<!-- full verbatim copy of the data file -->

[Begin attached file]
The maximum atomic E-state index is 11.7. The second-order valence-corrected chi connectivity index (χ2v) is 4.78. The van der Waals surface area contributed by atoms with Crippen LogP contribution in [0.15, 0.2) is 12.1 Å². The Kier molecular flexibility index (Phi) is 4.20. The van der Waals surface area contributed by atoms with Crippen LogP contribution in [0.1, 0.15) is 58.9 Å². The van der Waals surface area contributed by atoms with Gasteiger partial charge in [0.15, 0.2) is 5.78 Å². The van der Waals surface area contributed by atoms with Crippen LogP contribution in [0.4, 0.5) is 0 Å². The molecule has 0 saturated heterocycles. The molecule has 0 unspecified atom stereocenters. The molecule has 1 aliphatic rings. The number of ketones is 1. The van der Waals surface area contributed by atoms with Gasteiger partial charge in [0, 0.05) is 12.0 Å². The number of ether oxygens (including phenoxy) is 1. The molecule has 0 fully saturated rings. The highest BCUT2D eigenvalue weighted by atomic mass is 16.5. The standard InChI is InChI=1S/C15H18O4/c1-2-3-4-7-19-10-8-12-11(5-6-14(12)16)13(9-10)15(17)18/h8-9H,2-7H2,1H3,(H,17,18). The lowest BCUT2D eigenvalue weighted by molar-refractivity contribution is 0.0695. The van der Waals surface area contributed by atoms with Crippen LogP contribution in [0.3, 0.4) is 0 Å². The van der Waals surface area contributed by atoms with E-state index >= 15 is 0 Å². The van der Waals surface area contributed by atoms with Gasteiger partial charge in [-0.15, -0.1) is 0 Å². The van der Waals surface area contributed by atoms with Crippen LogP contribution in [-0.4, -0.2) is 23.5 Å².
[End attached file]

The maximum atomic E-state index is 11.7. The second-order valence-corrected chi connectivity index (χ2v) is 4.78. The van der Waals surface area contributed by atoms with Crippen LogP contribution in [0.15, 0.2) is 12.1 Å². The Kier molecular flexibility index (Phi) is 4.20. The van der Waals surface area contributed by atoms with Crippen LogP contribution in [0.1, 0.15) is 58.9 Å². The van der Waals surface area contributed by atoms with Gasteiger partial charge in [0.15, 0.2) is 5.78 Å². The van der Waals surface area contributed by atoms with Crippen LogP contribution in [0.4, 0.5) is 0 Å². The molecule has 0 saturated heterocycles. The molecule has 0 unspecified atom stereocenters. The molecule has 1 aliphatic rings. The number of ketones is 1. The van der Waals surface area contributed by atoms with Gasteiger partial charge in [0, 0.05) is 12.0 Å². The number of ether oxygens (including phenoxy) is 1. The molecule has 0 fully saturated rings. The highest BCUT2D eigenvalue weighted by atomic mass is 16.5. The standard InChI is InChI=1S/C15H18O4/c1-2-3-4-7-19-10-8-12-11(5-6-14(12)16)13(9-10)15(17)18/h8-9H,2-7H2,1H3,(H,17,18). The lowest BCUT2D eigenvalue weighted by molar-refractivity contribution is 0.0695. The van der Waals surface area contributed by atoms with Crippen LogP contribution in [0.3, 0.4) is 0 Å². The van der Waals surface area contributed by atoms with E-state index >= 15 is 0 Å². The van der Waals surface area contributed by atoms with Gasteiger partial charge in [-0.15, -0.1) is 0 Å². The van der Waals surface area contributed by atoms with Crippen LogP contribution in [-0.4, -0.2) is 23.5 Å².